Since the advent of motion pictures, filmmakers immediately saw the potential of historical epics as a money making franchise that would draw enormous crowds to the movie theaters. This has been a constant factor throughout the different ages in Cinema History, be it during the Silent Era, the Talkies, the advent of Technicolor, its competing years with Television or to this day's digital age. The genre has known its up and downs but after each disappearance it has resurfaced even more brilliantly by reinventing itself to the delight of audiences thirsty for action, sex, sweat, blood and tears in the sand, while cheering pomp and glory in the arenas or battlefields of the silver screen as an illustrated cinematic reminder of mankind's struggle through time and space.
History, Entertainment or Propaganda ? Probably a little of all three motivated the first Epic film directors, but to their credit, they also defined the key's and rules of the craft of filmmaking, which continue to be applied to this day particularly in the field of film editing. photocomposition©DK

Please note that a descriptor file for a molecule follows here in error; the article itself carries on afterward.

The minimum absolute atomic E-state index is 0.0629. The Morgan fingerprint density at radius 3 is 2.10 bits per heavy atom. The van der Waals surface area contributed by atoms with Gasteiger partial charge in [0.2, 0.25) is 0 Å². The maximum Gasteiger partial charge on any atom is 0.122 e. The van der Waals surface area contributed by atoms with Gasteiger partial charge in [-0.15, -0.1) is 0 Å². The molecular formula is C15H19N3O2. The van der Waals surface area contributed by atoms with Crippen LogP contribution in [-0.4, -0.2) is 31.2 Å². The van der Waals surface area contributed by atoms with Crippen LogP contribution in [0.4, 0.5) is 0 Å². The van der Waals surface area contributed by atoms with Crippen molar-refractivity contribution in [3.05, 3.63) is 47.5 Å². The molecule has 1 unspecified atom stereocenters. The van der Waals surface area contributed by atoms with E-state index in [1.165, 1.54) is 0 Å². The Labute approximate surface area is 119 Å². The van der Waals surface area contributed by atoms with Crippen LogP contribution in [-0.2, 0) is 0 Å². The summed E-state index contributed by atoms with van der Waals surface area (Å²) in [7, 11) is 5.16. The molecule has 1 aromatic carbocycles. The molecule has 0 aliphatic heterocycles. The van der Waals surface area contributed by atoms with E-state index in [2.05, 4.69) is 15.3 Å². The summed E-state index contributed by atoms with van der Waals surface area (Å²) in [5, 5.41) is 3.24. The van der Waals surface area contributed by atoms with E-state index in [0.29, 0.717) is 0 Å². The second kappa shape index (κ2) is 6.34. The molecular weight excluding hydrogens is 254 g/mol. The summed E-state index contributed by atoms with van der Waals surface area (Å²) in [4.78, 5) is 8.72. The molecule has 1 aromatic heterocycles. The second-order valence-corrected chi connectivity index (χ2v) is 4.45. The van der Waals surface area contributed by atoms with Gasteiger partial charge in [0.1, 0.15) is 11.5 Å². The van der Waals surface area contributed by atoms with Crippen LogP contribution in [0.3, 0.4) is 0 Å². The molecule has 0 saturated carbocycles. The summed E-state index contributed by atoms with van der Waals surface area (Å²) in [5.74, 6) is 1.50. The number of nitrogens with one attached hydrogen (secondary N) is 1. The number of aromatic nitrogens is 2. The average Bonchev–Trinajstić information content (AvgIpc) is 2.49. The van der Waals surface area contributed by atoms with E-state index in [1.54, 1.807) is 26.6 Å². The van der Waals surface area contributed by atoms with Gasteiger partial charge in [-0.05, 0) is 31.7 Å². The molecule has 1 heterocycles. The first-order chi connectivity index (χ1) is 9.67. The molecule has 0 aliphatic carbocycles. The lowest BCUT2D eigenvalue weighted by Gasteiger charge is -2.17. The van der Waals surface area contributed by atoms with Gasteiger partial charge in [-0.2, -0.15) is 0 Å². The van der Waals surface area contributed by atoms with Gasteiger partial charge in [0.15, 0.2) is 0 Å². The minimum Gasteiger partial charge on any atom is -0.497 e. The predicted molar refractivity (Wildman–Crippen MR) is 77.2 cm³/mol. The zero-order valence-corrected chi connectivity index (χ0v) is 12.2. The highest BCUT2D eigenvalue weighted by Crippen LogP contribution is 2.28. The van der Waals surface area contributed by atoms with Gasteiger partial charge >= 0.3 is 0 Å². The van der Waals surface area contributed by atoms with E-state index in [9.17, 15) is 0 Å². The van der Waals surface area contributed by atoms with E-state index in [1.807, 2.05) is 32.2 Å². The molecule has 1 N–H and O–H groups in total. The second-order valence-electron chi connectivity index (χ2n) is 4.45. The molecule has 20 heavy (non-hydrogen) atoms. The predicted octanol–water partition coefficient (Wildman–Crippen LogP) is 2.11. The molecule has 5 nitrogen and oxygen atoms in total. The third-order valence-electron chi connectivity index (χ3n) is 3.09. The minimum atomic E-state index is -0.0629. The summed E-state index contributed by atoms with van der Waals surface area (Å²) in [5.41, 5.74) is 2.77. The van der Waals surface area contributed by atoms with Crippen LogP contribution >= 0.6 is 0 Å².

Not surprisingly one of the very first Epic super productions was made in Italy as early as 1914 directed by Giovanni Pastrone entitled Cabiria which was a love story set at the Time of the Punic Wars and the fall of Carthage to Roman troops. This film was to have a great influence German Expressionist director Fritz Lang who produced the avant garde film Metropolis years later and on American director D.W. Griffith who had just finished directing the controversial civil war era film Birth of a Nation and who was therefore encouraged to make another milestone picture Intolerance in 1916. The latter was to be Hollywood's response in its pioneering years to the growing competition of European Cinema yet the first part of the movie set during the conquest of Babylon by the Persian King Cyrus ( the Great) is visually strongly influenced by Giovanni Pastrone's Cabiria. As far as Epic films were concerned the competition between Italian and Hollywood filmmakers continued throughout the 1920's and 1930's through various productions set indifferently during ancient Biblical times or during the different era's of the Roman Empire. However the rise of Mussolini's fascist movement to power led to a series of productions aimed towards propaganda than pure entertainment or historical accuracy the most famous of which was Carmine Gallone Scipio Africanus (1937). The Lavish scale of the production remains incredible even to today's standards, including over 6000 extras in the battle scenes and enormous sets recreating ancient Rome. Like for Cabiria the story set during of the Second Punic Wars, begins with Scipio's futile pleas to the Roman Senate to build an army to battle Hannibal, that climaxes with the battle of Zama. The films message however was aimed at justifying Italy's colonial ambitions shortly after the conquest of Ethiopia by Mussolini's troops a year earlier. During the same time other Hollywood directors and producers were to earn a reputation as "Epic directors" such as Fred Niblo who directed the silent version of Ben Hur:A Tale of the Christ ( 1923) shot partly in Italy while Cecile B. DeMille became known as the King of Epics with a series of historical films including the silent version of The Ten Commandments (1923) (later in 1956 DeMille was to do a remake in Technicolor of the Ten Commandments ) as well as the story of Cleopatra starring Clodette Colbert. With World War II, epics were to partially disappear from the screens only to reappear again after the war with Gabriel Pascal's British production of Caesar and Cleopatra (1945) (starring Vivien Leigh and Claude Rains) and reach its pinnacle in the 1950's with a series of Hollywood blockbuster films including Mervyn LeRoy's Quo Vadis ? (1951) Robert Taylor, Deborah Kerr, Peter Ustinov, The Robe (1953) starring Richard Burton and Jean Simmons (which was the very first film to be shot entirely in Cinemascope), De Mille's Remake in VistaVision and Technicolor of the Ten Commandments which propelled Charlton Heston and Yul Brynner into international stardom, King Vidor's Solomon and Sheba (1959) a biblical Lust between Yul Brynner and Gina Lollobrigida and culminating with William Wyler's Ben Hur that earned 11 Oscars ( a record only broken by James Cameron's Titanic in 1997).